Geoff Cox DVDs: Silver Linings Playbook

Jennifer Lawrence in Silver Linings Playbook
Jennifer Lawrence in Silver Linings Playbook

Using mental illness to get laughs might seem a poor substitute for genuine, character-based humour.

And when Hollywood actors put on their no-make-up, serious faces to play people in psychiatric institutions you can’t help being a bit cynical.

They might as well tattoo ‘Nominate me for an Oscar, pretty please’ on their foreheads. But awards glory was well deserved for Jennifer Lawrence, who nailed it as a girl with brains as well as issues and picked up the Best Actress gong for SILVER LININGS PLAYBOOK (15: Entertainment In Video).

In this strange romantic comedy, Bradley Cooper plays Pat, a teacher released from hospital after an enforced eight-month stay for battering his unfaithful wife’s lover.

He returns to the suburban home of his parents (Robert De Niro and Jacki Weaver) determined to believe that his marriage can be saved. Then a developing friendship with a pal’s similarly damaged sister-in-law, Tiffany (Lawrence), inspires a plan that he thinks will make that happen.

Pat and Tiffany’s love/hate relationship is a treat and the acting is sparky and intelligent, with Cooper showing there’s more to him than flashy good looks.

> Fans of 1970s kung fu action adventures will get a kick out of THE MAN WITH THE IRON FISTS (18: Universal), even though it’s a one-note pastiche featuring impressive wire-work, bloody mayhem and CGI mutilation.

Hip-hop superstar RZA, who directs, stars and co-writes with gore guru Eli Roth, hits the target as a village blacksmith in 19th Century China whose forearms are replaced with death-dealing iron contraptions after they are severed by an evil clan.

With the help of a mercenary (Russell Crowe), a warrior (Rick Yune) and a brothel madam (Lucy Liu), he sets out for revenge, with particular focus on the monstrous Brass Body, who killed the blacksmith’s prostitute girlfriend.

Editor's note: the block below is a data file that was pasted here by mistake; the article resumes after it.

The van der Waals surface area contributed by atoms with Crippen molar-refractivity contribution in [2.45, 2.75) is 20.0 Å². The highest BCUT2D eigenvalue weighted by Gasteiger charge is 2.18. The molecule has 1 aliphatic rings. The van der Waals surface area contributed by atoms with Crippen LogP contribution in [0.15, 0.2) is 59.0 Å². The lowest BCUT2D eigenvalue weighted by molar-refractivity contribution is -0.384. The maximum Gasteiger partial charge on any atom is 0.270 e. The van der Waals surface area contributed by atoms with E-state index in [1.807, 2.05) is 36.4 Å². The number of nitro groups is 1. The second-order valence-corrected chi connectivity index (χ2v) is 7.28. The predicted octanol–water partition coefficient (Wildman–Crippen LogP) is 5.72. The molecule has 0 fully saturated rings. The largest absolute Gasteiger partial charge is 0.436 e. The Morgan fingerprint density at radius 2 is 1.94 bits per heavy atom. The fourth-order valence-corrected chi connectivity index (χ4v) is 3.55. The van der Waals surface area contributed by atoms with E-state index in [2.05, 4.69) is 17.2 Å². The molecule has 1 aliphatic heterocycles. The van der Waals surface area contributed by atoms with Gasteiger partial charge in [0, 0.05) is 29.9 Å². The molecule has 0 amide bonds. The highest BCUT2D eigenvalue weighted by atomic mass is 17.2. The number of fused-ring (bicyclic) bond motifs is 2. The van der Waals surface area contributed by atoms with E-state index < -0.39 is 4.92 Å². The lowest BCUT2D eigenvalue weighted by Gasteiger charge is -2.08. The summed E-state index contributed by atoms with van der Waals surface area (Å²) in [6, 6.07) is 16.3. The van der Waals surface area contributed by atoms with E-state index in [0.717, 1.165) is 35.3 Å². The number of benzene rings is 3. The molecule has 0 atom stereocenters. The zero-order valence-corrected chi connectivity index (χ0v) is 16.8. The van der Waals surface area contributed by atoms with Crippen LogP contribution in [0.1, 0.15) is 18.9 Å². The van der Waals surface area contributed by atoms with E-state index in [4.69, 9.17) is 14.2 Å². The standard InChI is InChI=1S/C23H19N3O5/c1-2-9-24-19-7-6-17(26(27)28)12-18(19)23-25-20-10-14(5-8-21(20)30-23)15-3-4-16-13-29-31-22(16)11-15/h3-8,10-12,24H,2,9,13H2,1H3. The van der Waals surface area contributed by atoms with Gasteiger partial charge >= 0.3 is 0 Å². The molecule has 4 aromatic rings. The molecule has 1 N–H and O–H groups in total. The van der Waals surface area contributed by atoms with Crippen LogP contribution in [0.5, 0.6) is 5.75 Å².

Over-the-top action, authentically wobbly credits and a predictable finale enlivened with operatic melodrama and split-screen techniques.

> Miley Cyrus stars in mildly diverting action comedy SO UNDERCOVER (12: Warner), but there’s little sign this perky young lady is going to find it easy graduating from teen star to grown-up actress.

In a movie aimed squarely at her teenage female fanbase, she plays Molly, a sassy private investigator who’s assigned by an FBI agent to infiltrate a sorority house and protect the daughter of a vital witness in a big Mafia case.

First she has to endure a makeover from streetwise private eye to sophisticated college student. Think Miss Congeniality and you’ll get the general idea. Cyrus works hard and there are decent support performances, but the result is all rather tame.

> Australian film MENTAL (15: Universal) has more laugh-out-loud moments than most comedies. A politician’s wife is committed to an institution for wanting to be Maria Von Trapp and singing songs from The Sound Of Music.

Her philandering husband claims she’s on holiday, but he’s unable to cope with their five neurotic daughters and hires an eccentric hitch-hiker (Toni Collette), with more than a whiff of Mary Poppins about her, as a live-in nanny.